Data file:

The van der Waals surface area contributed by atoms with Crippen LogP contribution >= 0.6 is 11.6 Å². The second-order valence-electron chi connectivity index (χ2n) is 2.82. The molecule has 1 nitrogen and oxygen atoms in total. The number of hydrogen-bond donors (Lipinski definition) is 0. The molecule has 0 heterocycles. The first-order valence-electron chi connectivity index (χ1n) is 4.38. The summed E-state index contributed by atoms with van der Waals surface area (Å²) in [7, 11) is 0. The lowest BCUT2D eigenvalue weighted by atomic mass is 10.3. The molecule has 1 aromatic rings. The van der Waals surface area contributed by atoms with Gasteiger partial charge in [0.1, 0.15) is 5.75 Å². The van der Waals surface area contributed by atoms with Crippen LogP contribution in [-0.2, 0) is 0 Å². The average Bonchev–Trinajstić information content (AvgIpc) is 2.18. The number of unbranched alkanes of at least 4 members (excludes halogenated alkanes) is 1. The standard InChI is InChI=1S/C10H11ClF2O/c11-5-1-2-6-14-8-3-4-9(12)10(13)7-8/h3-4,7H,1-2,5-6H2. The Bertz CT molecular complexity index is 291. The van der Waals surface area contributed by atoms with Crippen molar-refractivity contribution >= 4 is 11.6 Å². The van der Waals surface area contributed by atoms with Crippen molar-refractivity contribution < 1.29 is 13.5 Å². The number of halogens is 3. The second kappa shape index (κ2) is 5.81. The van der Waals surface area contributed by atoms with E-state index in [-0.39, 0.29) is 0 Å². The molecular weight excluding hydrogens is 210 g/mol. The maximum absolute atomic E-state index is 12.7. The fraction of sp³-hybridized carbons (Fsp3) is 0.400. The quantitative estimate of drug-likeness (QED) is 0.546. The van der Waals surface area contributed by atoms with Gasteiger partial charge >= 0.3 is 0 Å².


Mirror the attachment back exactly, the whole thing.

The van der Waals surface area contributed by atoms with Crippen LogP contribution >= 0.6 is 11.6 Å². The second-order valence-electron chi connectivity index (χ2n) is 2.82. The molecule has 1 nitrogen and oxygen atoms in total. The number of hydrogen-bond donors (Lipinski definition) is 0. The molecule has 0 heterocycles. The first-order valence-electron chi connectivity index (χ1n) is 4.38. The summed E-state index contributed by atoms with van der Waals surface area (Å²) in [7, 11) is 0. The lowest BCUT2D eigenvalue weighted by atomic mass is 10.3. The molecule has 1 aromatic rings. The van der Waals surface area contributed by atoms with Gasteiger partial charge in [0.1, 0.15) is 5.75 Å². The van der Waals surface area contributed by atoms with Crippen LogP contribution in [-0.2, 0) is 0 Å². The average Bonchev–Trinajstić information content (AvgIpc) is 2.18. The number of unbranched alkanes of at least 4 members (excludes halogenated alkanes) is 1. The standard InChI is InChI=1S/C10H11ClF2O/c11-5-1-2-6-14-8-3-4-9(12)10(13)7-8/h3-4,7H,1-2,5-6H2. The Bertz CT molecular complexity index is 291. The van der Waals surface area contributed by atoms with Crippen molar-refractivity contribution >= 4 is 11.6 Å². The van der Waals surface area contributed by atoms with Crippen molar-refractivity contribution < 1.29 is 13.5 Å². The number of halogens is 3. The second kappa shape index (κ2) is 5.81. The van der Waals surface area contributed by atoms with E-state index in [-0.39, 0.29) is 0 Å². The molecular weight excluding hydrogens is 210 g/mol. The maximum absolute atomic E-state index is 12.7. The fraction of sp³-hybridized carbons (Fsp3) is 0.400. The quantitative estimate of drug-likeness (QED) is 0.546. The van der Waals surface area contributed by atoms with Gasteiger partial charge >= 0.3 is 0 Å².